- Young Kwak
- Lloyd Halpern, left, watches Jordan Bressler pour sauce onto brisket.
The Temple Beth Shalom has overflowed. Cars have burst its parking lot and now clog 30th Avenue, having trickled nearly to Arthur Street.
The smell of brisket and carrot tzimmes billows out of the doors and the kitchen vents, alighting down the block in front of the Court Arthur apartments.
It’s Sunday, and a congregation of roughly 200 Jewish families is hosting around 2,000 visitors — a few priests, at least one nun, a gospel choir, Baptists, Presbyterians, the non-religious.
They wait outside while cops search their bags, they mill about in the foyer browsing through the hamsas, baked goods and books on topics in Judaica. They sidle up to the side entrance for orders to go. They sit in the sanctuary, waiting for the band to strike up — looking, ultimately, to eat, but content also to sit and revel.
For the 71st time, the Gentiles have been invited to the synagogue and this year — like last year, and the year before that — they have come out in droves.
In 1941, Spokane’s Jewish community decided to hold a dinner for the community that would act as an outreach and a thank you. It was a time when Polish Jews had been rounded up and were starving in the Warsaw Ghetto. A time when, as one congregant put it last week, “people were pleading with Roosevelt to bomb the tracks! Please bomb the tracks.” It’s not clear that was the reason for creating the dinner, but Jewish congregants had helped get at least 50 German Jews out from under Hitler’s regime. Spokane was becoming a less hospitable place, too. Fascist silver shirts had been seen prowling downtown streets since the ’30s.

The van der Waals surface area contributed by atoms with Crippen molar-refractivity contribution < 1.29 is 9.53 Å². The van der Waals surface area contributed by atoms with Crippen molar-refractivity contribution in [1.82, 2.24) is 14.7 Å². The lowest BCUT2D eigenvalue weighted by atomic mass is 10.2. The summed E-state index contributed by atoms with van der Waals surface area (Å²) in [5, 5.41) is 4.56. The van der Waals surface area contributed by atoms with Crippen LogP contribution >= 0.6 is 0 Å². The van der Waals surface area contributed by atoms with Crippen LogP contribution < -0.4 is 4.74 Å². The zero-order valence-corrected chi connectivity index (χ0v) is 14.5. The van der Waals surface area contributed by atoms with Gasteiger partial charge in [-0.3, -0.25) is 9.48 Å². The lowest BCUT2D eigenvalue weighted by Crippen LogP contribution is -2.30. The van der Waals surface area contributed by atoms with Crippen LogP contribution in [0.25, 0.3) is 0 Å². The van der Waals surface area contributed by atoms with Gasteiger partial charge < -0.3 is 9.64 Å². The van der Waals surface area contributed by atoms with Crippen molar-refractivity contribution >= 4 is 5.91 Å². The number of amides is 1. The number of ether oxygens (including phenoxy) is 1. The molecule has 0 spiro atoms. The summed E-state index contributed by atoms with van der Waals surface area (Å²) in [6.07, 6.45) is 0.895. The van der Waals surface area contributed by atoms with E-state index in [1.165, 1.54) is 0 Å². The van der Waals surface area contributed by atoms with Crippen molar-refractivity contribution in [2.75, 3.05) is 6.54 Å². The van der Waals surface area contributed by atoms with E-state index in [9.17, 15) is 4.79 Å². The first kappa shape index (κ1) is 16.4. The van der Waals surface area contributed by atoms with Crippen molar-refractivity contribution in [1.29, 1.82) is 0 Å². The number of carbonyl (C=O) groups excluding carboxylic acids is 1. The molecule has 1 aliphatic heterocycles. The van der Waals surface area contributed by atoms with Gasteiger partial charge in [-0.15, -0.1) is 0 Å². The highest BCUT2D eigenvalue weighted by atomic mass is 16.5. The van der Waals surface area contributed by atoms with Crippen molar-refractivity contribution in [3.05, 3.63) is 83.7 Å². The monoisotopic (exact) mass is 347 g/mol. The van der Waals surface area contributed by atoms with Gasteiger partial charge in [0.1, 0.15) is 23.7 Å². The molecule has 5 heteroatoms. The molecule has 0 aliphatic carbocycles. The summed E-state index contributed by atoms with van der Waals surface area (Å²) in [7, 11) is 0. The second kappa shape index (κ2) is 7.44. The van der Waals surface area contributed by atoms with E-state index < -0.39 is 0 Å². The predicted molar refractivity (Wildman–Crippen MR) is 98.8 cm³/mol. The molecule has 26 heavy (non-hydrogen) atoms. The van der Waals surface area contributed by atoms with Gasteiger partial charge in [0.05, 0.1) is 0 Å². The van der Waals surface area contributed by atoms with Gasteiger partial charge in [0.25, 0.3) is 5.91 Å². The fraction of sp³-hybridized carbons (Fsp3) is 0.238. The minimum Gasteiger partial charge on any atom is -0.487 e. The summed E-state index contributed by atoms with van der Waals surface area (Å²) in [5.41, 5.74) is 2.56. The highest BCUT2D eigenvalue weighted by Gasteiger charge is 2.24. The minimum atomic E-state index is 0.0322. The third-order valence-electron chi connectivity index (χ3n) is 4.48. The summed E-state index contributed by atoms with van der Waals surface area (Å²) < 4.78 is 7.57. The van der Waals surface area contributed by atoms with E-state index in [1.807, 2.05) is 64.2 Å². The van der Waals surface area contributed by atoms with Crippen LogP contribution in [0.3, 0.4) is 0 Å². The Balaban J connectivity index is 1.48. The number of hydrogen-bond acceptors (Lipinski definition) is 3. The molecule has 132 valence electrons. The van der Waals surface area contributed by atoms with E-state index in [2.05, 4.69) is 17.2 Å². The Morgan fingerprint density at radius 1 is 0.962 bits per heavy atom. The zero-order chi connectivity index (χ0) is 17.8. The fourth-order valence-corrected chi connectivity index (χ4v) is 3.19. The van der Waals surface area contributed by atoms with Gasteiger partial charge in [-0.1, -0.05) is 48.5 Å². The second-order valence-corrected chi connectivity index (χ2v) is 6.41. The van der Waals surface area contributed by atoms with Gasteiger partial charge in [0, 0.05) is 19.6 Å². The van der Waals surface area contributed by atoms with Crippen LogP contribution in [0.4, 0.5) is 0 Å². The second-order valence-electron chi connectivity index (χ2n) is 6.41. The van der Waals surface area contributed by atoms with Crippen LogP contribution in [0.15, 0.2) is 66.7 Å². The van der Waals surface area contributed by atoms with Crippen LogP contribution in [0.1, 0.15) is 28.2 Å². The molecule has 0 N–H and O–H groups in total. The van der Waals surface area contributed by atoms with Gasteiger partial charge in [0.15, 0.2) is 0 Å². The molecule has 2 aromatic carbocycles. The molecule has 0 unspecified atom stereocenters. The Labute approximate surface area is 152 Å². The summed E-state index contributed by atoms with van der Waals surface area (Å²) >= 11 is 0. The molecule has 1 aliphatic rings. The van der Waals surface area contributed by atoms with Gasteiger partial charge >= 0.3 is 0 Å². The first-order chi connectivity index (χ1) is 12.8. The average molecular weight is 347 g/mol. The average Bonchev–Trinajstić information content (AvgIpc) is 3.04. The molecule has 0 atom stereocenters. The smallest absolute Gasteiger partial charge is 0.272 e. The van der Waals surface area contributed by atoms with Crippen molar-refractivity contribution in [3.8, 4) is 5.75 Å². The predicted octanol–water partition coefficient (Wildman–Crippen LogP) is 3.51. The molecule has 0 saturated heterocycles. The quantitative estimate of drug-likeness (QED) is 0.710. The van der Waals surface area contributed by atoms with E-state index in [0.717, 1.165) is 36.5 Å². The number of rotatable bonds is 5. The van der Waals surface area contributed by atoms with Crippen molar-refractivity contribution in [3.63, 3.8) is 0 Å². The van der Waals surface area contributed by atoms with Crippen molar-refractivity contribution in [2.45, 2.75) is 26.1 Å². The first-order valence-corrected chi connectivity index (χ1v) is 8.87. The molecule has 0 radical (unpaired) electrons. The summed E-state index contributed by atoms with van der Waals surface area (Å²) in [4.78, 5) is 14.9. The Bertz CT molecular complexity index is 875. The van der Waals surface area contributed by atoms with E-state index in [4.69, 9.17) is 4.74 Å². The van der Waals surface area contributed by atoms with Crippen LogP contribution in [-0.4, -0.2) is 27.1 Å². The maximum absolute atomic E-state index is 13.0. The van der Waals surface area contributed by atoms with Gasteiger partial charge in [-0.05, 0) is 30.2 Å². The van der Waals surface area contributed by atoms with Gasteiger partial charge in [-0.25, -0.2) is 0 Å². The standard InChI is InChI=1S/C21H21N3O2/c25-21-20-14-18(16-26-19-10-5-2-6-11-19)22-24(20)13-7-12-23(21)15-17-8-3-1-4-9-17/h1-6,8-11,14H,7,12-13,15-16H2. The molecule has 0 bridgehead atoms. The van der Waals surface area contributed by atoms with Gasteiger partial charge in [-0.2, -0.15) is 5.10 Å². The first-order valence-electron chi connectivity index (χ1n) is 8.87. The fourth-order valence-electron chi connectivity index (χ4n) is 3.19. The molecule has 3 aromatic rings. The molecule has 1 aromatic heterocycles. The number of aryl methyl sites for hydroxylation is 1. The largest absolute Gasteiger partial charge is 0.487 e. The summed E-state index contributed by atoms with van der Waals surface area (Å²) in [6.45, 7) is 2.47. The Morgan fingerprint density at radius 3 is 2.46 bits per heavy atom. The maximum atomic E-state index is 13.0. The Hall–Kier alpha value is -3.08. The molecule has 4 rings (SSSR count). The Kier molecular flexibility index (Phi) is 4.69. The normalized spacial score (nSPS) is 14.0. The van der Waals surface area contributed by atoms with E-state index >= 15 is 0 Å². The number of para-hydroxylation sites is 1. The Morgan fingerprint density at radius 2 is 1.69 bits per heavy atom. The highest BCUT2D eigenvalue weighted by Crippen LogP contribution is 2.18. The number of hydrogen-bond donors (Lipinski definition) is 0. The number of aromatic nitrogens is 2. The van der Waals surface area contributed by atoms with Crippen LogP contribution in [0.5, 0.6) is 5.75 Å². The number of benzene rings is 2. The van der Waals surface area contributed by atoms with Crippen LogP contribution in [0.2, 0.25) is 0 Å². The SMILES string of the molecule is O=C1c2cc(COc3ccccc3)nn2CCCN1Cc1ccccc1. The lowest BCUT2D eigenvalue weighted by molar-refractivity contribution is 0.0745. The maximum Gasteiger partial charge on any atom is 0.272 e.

There is precedent in Jewish culture for using feasts to commemorate deliverance from hard times. Passover memorializes the flight from Egypt, while Purim rejoices in deliverance from Persia. From the stage, Berdine Bender, vocalist for the klezmer band Chutzpah, explains why so much joy and so much sadness can be tied to so much food.
“The thing you need to understand about Jewish festivals,” she says, “is that they’re all celebrating the fact that somebody tried to kill us, but they didn’t succeed. So what should we do? Eat!”
Three days earlier, during Purim, the kitchen at Temple Beth Shalom is all laughter. Jokes about grandmothers. Jokes about children. Jokes about the Six-Day War (“[Israel] destroyed an airport and only lost three kosher kitchens!”)
Four tall men and one incredibly small woman stand around a Montague Grizzly stove, waiting for an incredible amount of minced onion to sweat itself clear. David Meyersberg is a chef trained at the Culinary Institute of America, but today, he says, “I’m just a peon cook.”
The person in charge, Ethel Grossman, would hit the men about belly-button height. There is a picture of her at a kosher dinner in 1963, when she was 29, “which makes me 30 [now],” she jokes. The carrot tzimmes is her recipe. She says it has orange concentrate, and I ask if that’s a traditional ingredient for a family recipe. Ethel giggles a little and puts her hand to her mouth, “I made it up.”